Applying design principles to get people to read your content

It’s a good thing I actually read this article, “People Don’t Read, They Scan,” because I was rewarded with a most excellent conclusion that tied all of the design principles and examples together. Many of the design (color) choices for this site (black background, tan text, red text for links, and white text for headings) were very distracting – perhaps making it easier to scan but definitely not easier to read.

Part 1 talked all about the Gestalt principle (the whole is greater than its parts), which was never immediately tied to the main premise about scanning information. Part 1 was very long and filled with great examples that showed each of the 5 ideas (proximity, similarity, figure-ground, common fate, and closure), but again, it was very long and I must say that I started to skim or speed read some of this information, because I was anxious to get to the idea of scanning instead of reading.

As a tangent, I am probably splitting hairs here, but scanning suggests not reading at all, where as skimming suggests reading quickly or superficially, which I personally think comes in to play here. I think people use all three in a cycle — scan, read, skim — and in any order, to get to what they want. I certainly did in this article.

Part 2 was finally about scanning instead of reading. This section was very short, which surprised me since it was the main premise of the article. It mainly presented a list of data points or facts gleaned from other articles about users’ behavior of scanning instead of reading.

Part 3 delved into actual scanning patterns offering up 4 design ideas: rule of thirds (where you place areas of interest along a tic tac toe grid that divides the image into thirds, or 9 squares), the Gutenberg diagram (where the image is divided into quarters, with 4 distinct areas of differing strengths of where users rest their eyes), the F-shaped pattern (which came from eye tracking studies that show an F shape across the screen), and the zig-zag pattern (which extends the Gutenberg diagram to be a series of z paths through the content). Each of these principles were described in the context of a user scanning instead of reading, which the first section could have benefitted from.

Finally, Part 4 provides several examples of good content-based designs that take advantage of the idea that people scan instead of read content. I have to admit that I really scanned and skimmed through this section. The article was just so long, and I was itching to see where it would end up.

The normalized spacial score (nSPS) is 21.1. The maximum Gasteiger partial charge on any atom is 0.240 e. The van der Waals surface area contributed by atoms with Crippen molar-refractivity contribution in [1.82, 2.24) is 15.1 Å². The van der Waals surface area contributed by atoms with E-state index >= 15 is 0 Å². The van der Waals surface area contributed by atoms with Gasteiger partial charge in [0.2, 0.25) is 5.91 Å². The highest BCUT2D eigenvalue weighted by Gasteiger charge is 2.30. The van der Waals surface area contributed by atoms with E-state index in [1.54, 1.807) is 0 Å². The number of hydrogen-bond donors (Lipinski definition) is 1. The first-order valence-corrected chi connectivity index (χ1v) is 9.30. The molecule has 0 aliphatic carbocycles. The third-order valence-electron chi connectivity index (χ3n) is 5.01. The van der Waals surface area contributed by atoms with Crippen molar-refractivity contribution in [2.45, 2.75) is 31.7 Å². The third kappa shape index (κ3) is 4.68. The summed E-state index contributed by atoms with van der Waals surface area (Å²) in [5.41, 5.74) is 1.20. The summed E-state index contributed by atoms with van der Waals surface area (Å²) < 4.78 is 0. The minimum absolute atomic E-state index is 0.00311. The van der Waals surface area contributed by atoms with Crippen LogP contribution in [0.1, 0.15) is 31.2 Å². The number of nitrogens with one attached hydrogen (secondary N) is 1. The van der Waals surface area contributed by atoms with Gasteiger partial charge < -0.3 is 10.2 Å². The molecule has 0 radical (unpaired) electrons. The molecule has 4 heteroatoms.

In the Conclusion, as I mentioned, I was rewarded with a wonderful payoff. His recommendations for how to use the content-scanning patterns to our advantage as designers included these:

  • Make important information stand out. Use headings, subheadings, highlighting, images, bulleted lists, etc.
  • Put the most important information into those areas that get most viewed. Top left corner seems like prime real estate.
  • Use short paragraphs or lists. I might add write shorter content, too.
  • Use images that are relevant and relate to your content. Images get more attention; readers will pause in their scanning to look at images.

As a technical editor, I can definitely use these design principles to help shape the content so that more reading happens after they have scanned to a section.

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5 Responses to Applying design principles to get people to read your content

  1. Sarah says:

    Hi Michelle, could you provide a link to the article? I’d be interested to read (or scan) it as well. Thanks, Sarah (formerly of IBM)


  2. Anna says:

    As a technical editor, I think that I would need to strike a balance between the recommendations cited in this post and DITA’s topic-based paradigm, which is structured, yet flexible. But is it flexible enough?


    • Michelle Corbin says:

      This article was written in the context of web UI design or web page design, and so many of its principles can only stretch so far. DITA topics can benefit from some of them, like headings and subheadings, and the use of lists and graphics of course. DITA is flexible enough to achieve many of the scannable text principles.


      • Anna Biunno says:

        Exactly what I was thinking, Michelle.

        In fact, I recently suggested to one of my writers that he recast paragraphs of dense content into a table for easier readability (but I was actually thinking scannability), stripping out low-value content. Even with a table, I’d have to ensure that we’re still adjusting for accessibility and ease of translation.

        This case is emblematic of a tech editor’s challenge to keep all the moving parts (design or otherwise) straight.


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